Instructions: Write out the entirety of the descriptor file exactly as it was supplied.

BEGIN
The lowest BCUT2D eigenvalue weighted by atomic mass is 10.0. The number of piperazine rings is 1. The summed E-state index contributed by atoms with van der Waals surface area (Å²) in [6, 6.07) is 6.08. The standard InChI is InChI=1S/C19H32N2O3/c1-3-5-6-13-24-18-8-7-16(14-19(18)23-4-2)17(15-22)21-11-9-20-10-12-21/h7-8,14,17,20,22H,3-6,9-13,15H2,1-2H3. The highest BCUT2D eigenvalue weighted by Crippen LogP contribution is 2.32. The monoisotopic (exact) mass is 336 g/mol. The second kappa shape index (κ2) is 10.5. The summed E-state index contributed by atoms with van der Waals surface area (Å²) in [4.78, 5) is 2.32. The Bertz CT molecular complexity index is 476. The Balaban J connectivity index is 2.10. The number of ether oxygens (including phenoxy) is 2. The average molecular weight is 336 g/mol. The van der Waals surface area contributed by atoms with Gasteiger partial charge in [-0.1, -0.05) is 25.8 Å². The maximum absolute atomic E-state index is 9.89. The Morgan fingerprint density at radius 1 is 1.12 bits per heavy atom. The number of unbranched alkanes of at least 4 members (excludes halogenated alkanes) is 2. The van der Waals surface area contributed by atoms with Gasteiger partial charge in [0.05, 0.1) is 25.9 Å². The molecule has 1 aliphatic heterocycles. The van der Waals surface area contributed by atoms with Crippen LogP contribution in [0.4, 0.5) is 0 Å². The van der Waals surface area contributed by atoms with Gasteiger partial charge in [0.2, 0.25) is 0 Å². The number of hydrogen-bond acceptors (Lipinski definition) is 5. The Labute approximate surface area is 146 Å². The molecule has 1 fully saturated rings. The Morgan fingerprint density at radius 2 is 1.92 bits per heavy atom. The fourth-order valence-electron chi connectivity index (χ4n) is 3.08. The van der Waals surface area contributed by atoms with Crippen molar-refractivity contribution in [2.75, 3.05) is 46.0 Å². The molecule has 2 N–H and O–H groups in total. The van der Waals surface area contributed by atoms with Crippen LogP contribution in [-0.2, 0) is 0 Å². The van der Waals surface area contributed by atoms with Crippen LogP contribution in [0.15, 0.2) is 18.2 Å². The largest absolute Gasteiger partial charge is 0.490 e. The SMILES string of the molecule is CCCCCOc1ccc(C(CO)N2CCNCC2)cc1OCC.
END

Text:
The lowest BCUT2D eigenvalue weighted by atomic mass is 10.0. The number of piperazine rings is 1. The summed E-state index contributed by atoms with van der Waals surface area (Å²) in [6, 6.07) is 6.08. The standard InChI is InChI=1S/C19H32N2O3/c1-3-5-6-13-24-18-8-7-16(14-19(18)23-4-2)17(15-22)21-11-9-20-10-12-21/h7-8,14,17,20,22H,3-6,9-13,15H2,1-2H3. The highest BCUT2D eigenvalue weighted by Crippen LogP contribution is 2.32. The monoisotopic (exact) mass is 336 g/mol. The second kappa shape index (κ2) is 10.5. The summed E-state index contributed by atoms with van der Waals surface area (Å²) in [4.78, 5) is 2.32. The Bertz CT molecular complexity index is 476. The Balaban J connectivity index is 2.10. The number of ether oxygens (including phenoxy) is 2. The average molecular weight is 336 g/mol. The van der Waals surface area contributed by atoms with Gasteiger partial charge in [-0.1, -0.05) is 25.8 Å². The maximum absolute atomic E-state index is 9.89. The Morgan fingerprint density at radius 1 is 1.12 bits per heavy atom. The number of unbranched alkanes of at least 4 members (excludes halogenated alkanes) is 2. The van der Waals surface area contributed by atoms with Gasteiger partial charge in [0.05, 0.1) is 25.9 Å². The molecule has 1 aliphatic heterocycles. The van der Waals surface area contributed by atoms with Crippen LogP contribution in [0.4, 0.5) is 0 Å². The van der Waals surface area contributed by atoms with Gasteiger partial charge in [0.2, 0.25) is 0 Å². The number of hydrogen-bond acceptors (Lipinski definition) is 5. The Labute approximate surface area is 146 Å². The molecule has 1 fully saturated rings. The Morgan fingerprint density at radius 2 is 1.92 bits per heavy atom. The fourth-order valence-electron chi connectivity index (χ4n) is 3.08. The van der Waals surface area contributed by atoms with Crippen molar-refractivity contribution in [2.75, 3.05) is 46.0 Å². The molecule has 2 N–H and O–H groups in total. The van der Waals surface area contributed by atoms with Crippen LogP contribution in [-0.2, 0) is 0 Å². The van der Waals surface area contributed by atoms with Crippen LogP contribution in [0.15, 0.2) is 18.2 Å². The largest absolute Gasteiger partial charge is 0.490 e. The SMILES string of the molecule is CCCCCOc1ccc(C(CO)N2CCNCC2)cc1OCC.